Classical conditioning occurs when two stimuli are repeatedly paired, and an unconscious response to the second stimulus is eventually elicited by the presentation of the first stimulus alone (Mauk et al., 1986). The first stimulus is often referred to as the conditioned stimulus (CS) while the second is called the unconditioned stimulus (US). The implicit response to the US is known as the unconditioned response (UR), and once conditioned, it becomes the conditioned response (CR). An example of classical conditioning would be to pair the sound of a bell (the CS) with the presentation of food (the US) for a dog. Due to the food, the dog involuntarily salivates (the UR). Eventually, after repeated pairings, the dog will salivate in response to the sound of the bell (the CR), without the presentation of the food.

In our framework, we classify techniques under the implicit retrieval category if they promote motor memory, apply priming, or employ classical conditioning. It is important to note that techniques intended to establish motor memory or classical conditioning require repeated use to be effective, as both aspects of implicit memory are developed through repetition (Roediger, 1990). Hence, these techniques are best suited for practice-oriented simulations that are designed to be repeatedly used. While priming may be accomplished without repetition by leveraging common associations (Tulving et al., 1982), it can fail if a user’s memory does not have those associations due to different past experiences or cultural background.

Explicit Retrieval

Unlike implicit retrieval, explicit retrieval of memories requires conscious effort. This includes many types of memory tasks, from reminiscing about your high school graduation, to remembering what you ate yesterday for lunch, to recalling who is the President of the United States. Explicit memory is also referred to as declarative memory (Squire, 1986). Furthermore, it can be broken down into two categories of memories – episodic memory and semantic memory (Roediger, 1990).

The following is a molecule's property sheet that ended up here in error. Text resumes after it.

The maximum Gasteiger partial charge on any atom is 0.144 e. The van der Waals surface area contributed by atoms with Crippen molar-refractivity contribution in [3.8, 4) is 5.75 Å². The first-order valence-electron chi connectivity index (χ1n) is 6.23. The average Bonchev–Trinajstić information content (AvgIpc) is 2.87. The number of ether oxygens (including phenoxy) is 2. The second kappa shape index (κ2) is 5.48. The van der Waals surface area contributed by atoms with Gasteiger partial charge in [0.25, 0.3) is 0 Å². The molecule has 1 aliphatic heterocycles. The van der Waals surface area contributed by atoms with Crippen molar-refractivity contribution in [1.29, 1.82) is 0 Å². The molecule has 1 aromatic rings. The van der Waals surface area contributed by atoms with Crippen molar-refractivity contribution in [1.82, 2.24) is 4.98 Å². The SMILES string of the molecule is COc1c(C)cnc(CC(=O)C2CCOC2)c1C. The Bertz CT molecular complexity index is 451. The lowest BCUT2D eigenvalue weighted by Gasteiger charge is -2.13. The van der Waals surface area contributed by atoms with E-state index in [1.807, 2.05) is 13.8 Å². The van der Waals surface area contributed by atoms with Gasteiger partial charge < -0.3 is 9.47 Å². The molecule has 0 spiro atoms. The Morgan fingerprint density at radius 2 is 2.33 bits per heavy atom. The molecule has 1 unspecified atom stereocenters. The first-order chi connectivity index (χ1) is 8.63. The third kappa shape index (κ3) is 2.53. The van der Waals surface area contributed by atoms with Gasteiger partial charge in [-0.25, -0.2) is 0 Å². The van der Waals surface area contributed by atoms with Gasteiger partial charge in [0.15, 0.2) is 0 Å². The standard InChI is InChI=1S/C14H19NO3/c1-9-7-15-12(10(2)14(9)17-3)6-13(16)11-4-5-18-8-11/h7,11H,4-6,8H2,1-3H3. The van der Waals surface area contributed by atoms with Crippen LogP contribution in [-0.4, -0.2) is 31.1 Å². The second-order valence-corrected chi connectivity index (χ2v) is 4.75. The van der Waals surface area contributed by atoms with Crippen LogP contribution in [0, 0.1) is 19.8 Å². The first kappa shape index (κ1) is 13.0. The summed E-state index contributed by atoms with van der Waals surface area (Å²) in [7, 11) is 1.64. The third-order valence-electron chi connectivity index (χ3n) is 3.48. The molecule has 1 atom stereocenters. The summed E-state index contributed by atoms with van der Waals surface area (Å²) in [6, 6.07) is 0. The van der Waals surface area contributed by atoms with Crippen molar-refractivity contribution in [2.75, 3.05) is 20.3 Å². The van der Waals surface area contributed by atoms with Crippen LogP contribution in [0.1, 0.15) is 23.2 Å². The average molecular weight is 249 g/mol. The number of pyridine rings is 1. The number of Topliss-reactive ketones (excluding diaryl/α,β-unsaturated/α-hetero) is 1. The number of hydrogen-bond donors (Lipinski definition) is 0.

Episodic memory stores and facilitates the retrieval of information concerning past episodes or events experienced (Johnson, 2010). Reminiscing about your high school graduation and remembering what you ate yesterday for lunch are examples of episodic memory. Perceptual events can be stored in episodic memory solely in terms of their perceptible stimuli and attributes; however, retrieval of this information for inspection can change the episodic memory (Tulving, 1972). In particular, false memories can arise due to reconstructive processes filling in missing elements while remembering, which frequently leads to errors (Roediger and McDermott, 1995). This can lead to remembering events quite differently from the way they happened or remembering events that never occurred.

Semantic memory stores and facilitates the retrieval of information concerning facts and relationships (Johnson, 2010). Recalling who is the President of the United States or what the word “semantic” means is examples of semantic memory. Semantic memory does not contain perceptual information like episodic memory does. Instead, semantic memory stores cognitive constructs translated from perceptual stimuli (Tulving, 1972). As such, semantic memory reflects our understood knowledge of the external world. Semantic memory is also less susceptible to being changed upon retrieval and inspection (Tulving, 1972).